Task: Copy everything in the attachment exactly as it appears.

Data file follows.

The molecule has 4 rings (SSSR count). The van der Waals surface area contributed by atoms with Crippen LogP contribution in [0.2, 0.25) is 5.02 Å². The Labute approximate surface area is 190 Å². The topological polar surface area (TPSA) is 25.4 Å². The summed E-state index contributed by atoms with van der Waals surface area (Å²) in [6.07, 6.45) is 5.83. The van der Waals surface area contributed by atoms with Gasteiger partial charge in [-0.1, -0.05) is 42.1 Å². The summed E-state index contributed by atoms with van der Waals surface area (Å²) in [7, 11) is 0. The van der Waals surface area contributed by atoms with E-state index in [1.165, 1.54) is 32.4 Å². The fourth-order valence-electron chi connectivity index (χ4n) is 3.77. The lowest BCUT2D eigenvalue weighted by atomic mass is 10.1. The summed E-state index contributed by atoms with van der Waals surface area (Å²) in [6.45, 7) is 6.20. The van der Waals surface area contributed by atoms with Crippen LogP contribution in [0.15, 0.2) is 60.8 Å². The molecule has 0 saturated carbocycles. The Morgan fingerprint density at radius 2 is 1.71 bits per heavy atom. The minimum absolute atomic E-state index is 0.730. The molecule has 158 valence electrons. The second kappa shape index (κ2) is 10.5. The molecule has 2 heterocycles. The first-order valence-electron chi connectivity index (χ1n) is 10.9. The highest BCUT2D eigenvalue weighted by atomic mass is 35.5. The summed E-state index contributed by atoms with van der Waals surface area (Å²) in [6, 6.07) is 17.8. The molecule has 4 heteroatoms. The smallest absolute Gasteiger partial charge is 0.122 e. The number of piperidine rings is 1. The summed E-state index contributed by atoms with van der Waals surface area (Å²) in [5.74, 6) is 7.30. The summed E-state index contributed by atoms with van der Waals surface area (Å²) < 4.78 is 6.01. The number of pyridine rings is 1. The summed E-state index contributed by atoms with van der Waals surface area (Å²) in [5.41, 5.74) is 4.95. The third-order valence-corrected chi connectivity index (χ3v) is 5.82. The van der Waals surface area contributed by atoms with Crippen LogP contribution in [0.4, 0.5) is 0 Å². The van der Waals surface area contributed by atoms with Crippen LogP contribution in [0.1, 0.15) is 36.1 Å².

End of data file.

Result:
The molecule has 4 rings (SSSR count). The van der Waals surface area contributed by atoms with Crippen LogP contribution in [0.2, 0.25) is 5.02 Å². The Labute approximate surface area is 190 Å². The topological polar surface area (TPSA) is 25.4 Å². The summed E-state index contributed by atoms with van der Waals surface area (Å²) in [6.07, 6.45) is 5.83. The van der Waals surface area contributed by atoms with Gasteiger partial charge in [-0.1, -0.05) is 42.1 Å². The summed E-state index contributed by atoms with van der Waals surface area (Å²) in [7, 11) is 0. The van der Waals surface area contributed by atoms with E-state index in [1.165, 1.54) is 32.4 Å². The fourth-order valence-electron chi connectivity index (χ4n) is 3.77. The lowest BCUT2D eigenvalue weighted by atomic mass is 10.1. The summed E-state index contributed by atoms with van der Waals surface area (Å²) in [6.45, 7) is 6.20. The van der Waals surface area contributed by atoms with Crippen LogP contribution in [0.15, 0.2) is 60.8 Å². The molecule has 0 saturated carbocycles. The Morgan fingerprint density at radius 2 is 1.71 bits per heavy atom. The minimum absolute atomic E-state index is 0.730. The molecule has 158 valence electrons. The second kappa shape index (κ2) is 10.5. The molecule has 2 heterocycles. The first-order valence-electron chi connectivity index (χ1n) is 10.9. The highest BCUT2D eigenvalue weighted by atomic mass is 35.5. The summed E-state index contributed by atoms with van der Waals surface area (Å²) in [6, 6.07) is 17.8. The molecule has 4 heteroatoms. The smallest absolute Gasteiger partial charge is 0.122 e. The number of piperidine rings is 1. The summed E-state index contributed by atoms with van der Waals surface area (Å²) in [5.74, 6) is 7.30. The summed E-state index contributed by atoms with van der Waals surface area (Å²) < 4.78 is 6.01. The number of pyridine rings is 1. The summed E-state index contributed by atoms with van der Waals surface area (Å²) in [5.41, 5.74) is 4.95. The third-order valence-corrected chi connectivity index (χ3v) is 5.82. The van der Waals surface area contributed by atoms with Crippen LogP contribution in [0.4, 0.5) is 0 Å². The van der Waals surface area contributed by atoms with Crippen LogP contribution in [0.1, 0.15) is 36.1 Å².